One Of The Unknown Other
The debate on defining a South African architectural identity is not inconclusive: it is problematic − like all debates around every protest in the news over the past few years; like the Oscars blunder was a hot topic the other day.
The issue of identity is at the debate’s core. That one has no identity to begin with is the problem. When there’s a protest against one history subsuming that of another, it’ a storm in a teacup. When it passes, it’s anecdotal.
The Fees Must Fall movement wasn’t merely about the affordability of education. It was an imperative bell ringing for us to sit up and look at how we teach and learn, what we learn, why we learn and what that learning will produce. Decolonising − education, architecture − is not about unlearning, but interrogating what was and is taught. We must acknowledge that there are alternative perspectives to feed architectural discourse in all its manifestations.
That interrogation should uncover the complexities of our diverse demographic makeup – black, white, coloured, Indian… other. It is about finding and employing the alternate learning; learnings connected to my identity as a coloured woman; learnings that create meaning for me and make it easier for me to say to my nephews: this is your culture.
Tunde Oluwa’s article (ArchSA 83) referred to the education of the young black architect, while Professor Gerald Steyn’s (ArchSA 84) proposed engaging black architects in a debate about ourselves. I found both poignant and incensing because little has changed since I was a first-year over 25 years ago. Black students still face issues of confidence, resources, relatability and ability, like I did. Questions of competency (even by other black clients/consultants) are still part of the practice landscape. The closed debate around Afrocentricism – a contentious term − in architecture is still mostly held in academia. It is still problematic that the definition is reduced to a stylistic discussion.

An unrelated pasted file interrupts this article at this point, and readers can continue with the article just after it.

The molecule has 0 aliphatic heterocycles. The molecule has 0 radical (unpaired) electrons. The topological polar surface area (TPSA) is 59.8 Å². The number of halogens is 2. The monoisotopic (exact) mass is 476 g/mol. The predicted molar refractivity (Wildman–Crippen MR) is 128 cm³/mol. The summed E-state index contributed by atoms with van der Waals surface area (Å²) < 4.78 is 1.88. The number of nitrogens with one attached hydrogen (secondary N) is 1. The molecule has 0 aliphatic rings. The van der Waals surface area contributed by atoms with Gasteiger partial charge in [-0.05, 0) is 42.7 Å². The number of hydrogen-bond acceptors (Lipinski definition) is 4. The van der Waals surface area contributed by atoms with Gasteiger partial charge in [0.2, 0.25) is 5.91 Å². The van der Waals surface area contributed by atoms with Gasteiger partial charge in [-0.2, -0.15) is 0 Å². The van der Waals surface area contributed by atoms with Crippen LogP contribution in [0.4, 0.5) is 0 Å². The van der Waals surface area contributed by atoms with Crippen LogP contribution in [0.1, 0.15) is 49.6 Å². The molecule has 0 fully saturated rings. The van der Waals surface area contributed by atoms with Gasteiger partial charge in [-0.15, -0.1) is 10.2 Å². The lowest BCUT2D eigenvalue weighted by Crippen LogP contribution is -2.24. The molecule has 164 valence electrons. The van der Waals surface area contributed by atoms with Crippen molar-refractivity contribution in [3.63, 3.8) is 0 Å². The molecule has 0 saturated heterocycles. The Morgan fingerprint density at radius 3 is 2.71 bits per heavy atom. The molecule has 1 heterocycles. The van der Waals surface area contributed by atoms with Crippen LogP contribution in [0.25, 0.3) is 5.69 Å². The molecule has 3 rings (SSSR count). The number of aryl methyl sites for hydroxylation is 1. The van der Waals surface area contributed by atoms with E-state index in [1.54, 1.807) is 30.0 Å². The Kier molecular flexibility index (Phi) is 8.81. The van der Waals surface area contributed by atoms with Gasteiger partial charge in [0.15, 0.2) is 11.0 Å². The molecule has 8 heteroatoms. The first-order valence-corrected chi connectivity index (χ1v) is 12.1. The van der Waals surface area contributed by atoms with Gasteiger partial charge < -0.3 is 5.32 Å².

Having had the privilege of teaching at two universities over the past six years, it is evident that curricula are slowly changing. Lecturers are more cognisant of their transformational mandates. Better- informed teachers mean students get a more relevant education, with some exposure to issues they’ll deal with in practice. But this is happening in small pockets, probably not in every architecture school. Are students entering practice equipped to deal with this debate?
At some point, we will have to become impolite about race and gender in the architecture and built environment discourse. We will have to teach and learn black architectural academic history − there were actually black women architects, such as Norma Merrick Sklarek, making buildings before we were all conscientised.
We have to be more aware that (black) bodies occupying space creates a language of architecture that is about more than form. It is psychosocial, economic, political. And we are so afraid of politics. Yet we are so privileged to have our politics, and our space- and city-making agendas, so closely knit − at least in the same building, if not the same room. This should encourage us to scrutinise them closely.
The architecture of transformation does not merely ask for relevance. It asks for redressing. It asks uncomfortable questions about ownership and space. How do you make an inclusive city/built environment when it is spatially, historically, economically and aspirationally divided and contested? Perhaps one could start by not perpetuating apartheid-style thinking about, for example, how you renovate single dwelling units for male occupants into family living spaces.
The architecture of transformation asks whether the people making and thinking about space are the right ones for the job. Are we? How do you create economically and spatially viable urban platforms when the diverse communities inhabiting the urban fabric have no cohesion, have their identities and space-making practices erased and challenged by policy and political grandstanding? How do you ask practising architects to forget what they’ve been taught and rethink why they are architects?
I don’t have any answers.
As one of the unknown of the 21% of registered black woman architects referred to in Professor Steyn’s article, I want to fool myself into thinking that hard work and dedication are sufficient. That it matters little that I am a black female architect. That my particular perspective is valued, and that I don’t have to confront the monster under the bed − my coloured identity, codified and defined by others.
But the monster under the bed has woken and is asking questions.